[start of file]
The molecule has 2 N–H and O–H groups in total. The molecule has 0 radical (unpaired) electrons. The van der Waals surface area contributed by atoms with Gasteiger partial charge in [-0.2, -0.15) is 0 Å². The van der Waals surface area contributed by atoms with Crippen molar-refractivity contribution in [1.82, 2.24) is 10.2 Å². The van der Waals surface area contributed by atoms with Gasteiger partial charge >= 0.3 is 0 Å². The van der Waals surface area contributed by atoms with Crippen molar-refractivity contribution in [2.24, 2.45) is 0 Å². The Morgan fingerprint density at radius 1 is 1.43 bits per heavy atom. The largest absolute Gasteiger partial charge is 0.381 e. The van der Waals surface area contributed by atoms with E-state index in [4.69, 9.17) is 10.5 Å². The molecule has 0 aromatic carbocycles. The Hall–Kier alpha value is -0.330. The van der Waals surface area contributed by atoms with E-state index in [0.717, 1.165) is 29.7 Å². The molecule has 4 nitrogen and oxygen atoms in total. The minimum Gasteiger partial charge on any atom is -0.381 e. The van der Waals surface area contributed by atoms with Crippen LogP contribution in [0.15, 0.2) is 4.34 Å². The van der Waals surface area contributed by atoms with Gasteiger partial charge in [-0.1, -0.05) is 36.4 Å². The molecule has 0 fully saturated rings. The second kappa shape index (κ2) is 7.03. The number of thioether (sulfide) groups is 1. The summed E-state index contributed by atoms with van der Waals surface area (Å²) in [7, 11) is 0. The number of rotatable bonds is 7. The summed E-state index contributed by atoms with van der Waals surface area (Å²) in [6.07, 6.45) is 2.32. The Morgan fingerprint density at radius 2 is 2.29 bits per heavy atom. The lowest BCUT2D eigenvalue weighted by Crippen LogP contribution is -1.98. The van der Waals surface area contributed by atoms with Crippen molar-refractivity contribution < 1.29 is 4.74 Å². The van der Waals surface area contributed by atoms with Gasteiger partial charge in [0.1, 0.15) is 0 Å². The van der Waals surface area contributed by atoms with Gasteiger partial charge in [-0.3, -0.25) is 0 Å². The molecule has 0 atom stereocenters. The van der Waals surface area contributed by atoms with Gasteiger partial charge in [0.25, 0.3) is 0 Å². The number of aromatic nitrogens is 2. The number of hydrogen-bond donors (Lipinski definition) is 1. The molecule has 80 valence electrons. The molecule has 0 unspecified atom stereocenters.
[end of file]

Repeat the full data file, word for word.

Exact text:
The molecule has 2 N–H and O–H groups in total. The molecule has 0 radical (unpaired) electrons. The van der Waals surface area contributed by atoms with Gasteiger partial charge in [-0.2, -0.15) is 0 Å². The van der Waals surface area contributed by atoms with Crippen molar-refractivity contribution in [1.82, 2.24) is 10.2 Å². The van der Waals surface area contributed by atoms with Gasteiger partial charge >= 0.3 is 0 Å². The van der Waals surface area contributed by atoms with Crippen molar-refractivity contribution in [2.24, 2.45) is 0 Å². The Morgan fingerprint density at radius 1 is 1.43 bits per heavy atom. The largest absolute Gasteiger partial charge is 0.381 e. The van der Waals surface area contributed by atoms with E-state index in [4.69, 9.17) is 10.5 Å². The molecule has 0 aromatic carbocycles. The Hall–Kier alpha value is -0.330. The van der Waals surface area contributed by atoms with E-state index in [0.717, 1.165) is 29.7 Å². The molecule has 4 nitrogen and oxygen atoms in total. The minimum Gasteiger partial charge on any atom is -0.381 e. The van der Waals surface area contributed by atoms with Crippen LogP contribution in [0.15, 0.2) is 4.34 Å². The van der Waals surface area contributed by atoms with Gasteiger partial charge in [-0.1, -0.05) is 36.4 Å². The molecule has 0 fully saturated rings. The second kappa shape index (κ2) is 7.03. The number of thioether (sulfide) groups is 1. The summed E-state index contributed by atoms with van der Waals surface area (Å²) in [7, 11) is 0. The number of rotatable bonds is 7. The summed E-state index contributed by atoms with van der Waals surface area (Å²) in [6.07, 6.45) is 2.32. The Morgan fingerprint density at radius 2 is 2.29 bits per heavy atom. The lowest BCUT2D eigenvalue weighted by Crippen LogP contribution is -1.98. The van der Waals surface area contributed by atoms with Crippen molar-refractivity contribution < 1.29 is 4.74 Å². The van der Waals surface area contributed by atoms with Gasteiger partial charge in [0.1, 0.15) is 0 Å². The van der Waals surface area contributed by atoms with Gasteiger partial charge in [-0.3, -0.25) is 0 Å². The molecule has 0 atom stereocenters. The van der Waals surface area contributed by atoms with Gasteiger partial charge in [0.25, 0.3) is 0 Å². The number of aromatic nitrogens is 2. The number of hydrogen-bond donors (Lipinski definition) is 1. The molecule has 80 valence electrons. The molecule has 0 unspecified atom stereocenters.